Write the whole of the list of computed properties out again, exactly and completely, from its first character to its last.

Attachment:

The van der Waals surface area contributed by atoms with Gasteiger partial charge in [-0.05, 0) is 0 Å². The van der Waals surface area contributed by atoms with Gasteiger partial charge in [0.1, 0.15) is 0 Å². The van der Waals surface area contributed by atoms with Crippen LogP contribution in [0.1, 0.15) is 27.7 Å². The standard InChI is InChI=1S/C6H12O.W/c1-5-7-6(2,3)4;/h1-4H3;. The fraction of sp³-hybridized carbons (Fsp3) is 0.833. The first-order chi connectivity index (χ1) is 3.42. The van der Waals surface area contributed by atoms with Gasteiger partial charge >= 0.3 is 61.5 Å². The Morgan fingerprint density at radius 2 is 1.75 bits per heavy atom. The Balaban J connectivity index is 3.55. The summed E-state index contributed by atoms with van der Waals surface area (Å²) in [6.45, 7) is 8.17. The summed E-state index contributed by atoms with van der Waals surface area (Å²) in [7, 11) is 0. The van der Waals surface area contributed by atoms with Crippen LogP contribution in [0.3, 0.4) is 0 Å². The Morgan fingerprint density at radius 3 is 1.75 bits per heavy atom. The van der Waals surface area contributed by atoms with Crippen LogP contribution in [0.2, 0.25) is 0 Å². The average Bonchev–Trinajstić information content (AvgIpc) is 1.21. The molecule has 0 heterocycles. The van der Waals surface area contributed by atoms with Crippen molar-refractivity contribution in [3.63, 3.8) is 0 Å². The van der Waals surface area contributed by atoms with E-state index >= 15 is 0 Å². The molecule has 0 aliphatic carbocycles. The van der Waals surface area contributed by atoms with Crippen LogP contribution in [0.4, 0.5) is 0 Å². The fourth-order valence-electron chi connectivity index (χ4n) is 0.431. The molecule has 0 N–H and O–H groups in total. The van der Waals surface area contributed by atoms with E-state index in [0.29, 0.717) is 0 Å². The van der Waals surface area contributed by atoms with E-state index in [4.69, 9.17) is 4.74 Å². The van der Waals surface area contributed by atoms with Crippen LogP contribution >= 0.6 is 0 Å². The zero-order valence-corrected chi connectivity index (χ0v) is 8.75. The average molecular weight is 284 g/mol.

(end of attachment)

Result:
The van der Waals surface area contributed by atoms with Gasteiger partial charge in [-0.05, 0) is 0 Å². The van der Waals surface area contributed by atoms with Gasteiger partial charge in [0.1, 0.15) is 0 Å². The van der Waals surface area contributed by atoms with Crippen LogP contribution in [0.1, 0.15) is 27.7 Å². The standard InChI is InChI=1S/C6H12O.W/c1-5-7-6(2,3)4;/h1-4H3;. The fraction of sp³-hybridized carbons (Fsp3) is 0.833. The first-order chi connectivity index (χ1) is 3.42. The van der Waals surface area contributed by atoms with Gasteiger partial charge >= 0.3 is 61.5 Å². The Morgan fingerprint density at radius 2 is 1.75 bits per heavy atom. The Balaban J connectivity index is 3.55. The summed E-state index contributed by atoms with van der Waals surface area (Å²) in [6.45, 7) is 8.17. The summed E-state index contributed by atoms with van der Waals surface area (Å²) in [7, 11) is 0. The van der Waals surface area contributed by atoms with Crippen LogP contribution in [0.3, 0.4) is 0 Å². The Morgan fingerprint density at radius 3 is 1.75 bits per heavy atom. The van der Waals surface area contributed by atoms with Crippen LogP contribution in [0.2, 0.25) is 0 Å². The average Bonchev–Trinajstić information content (AvgIpc) is 1.21. The molecule has 0 heterocycles. The van der Waals surface area contributed by atoms with Crippen molar-refractivity contribution in [3.63, 3.8) is 0 Å². The van der Waals surface area contributed by atoms with E-state index >= 15 is 0 Å². The molecule has 0 aliphatic carbocycles. The van der Waals surface area contributed by atoms with Crippen LogP contribution in [0.4, 0.5) is 0 Å². The fourth-order valence-electron chi connectivity index (χ4n) is 0.431. The molecule has 0 N–H and O–H groups in total. The van der Waals surface area contributed by atoms with E-state index in [0.29, 0.717) is 0 Å². The van der Waals surface area contributed by atoms with E-state index in [4.69, 9.17) is 4.74 Å². The van der Waals surface area contributed by atoms with Crippen LogP contribution >= 0.6 is 0 Å². The zero-order valence-corrected chi connectivity index (χ0v) is 8.75. The average molecular weight is 284 g/mol.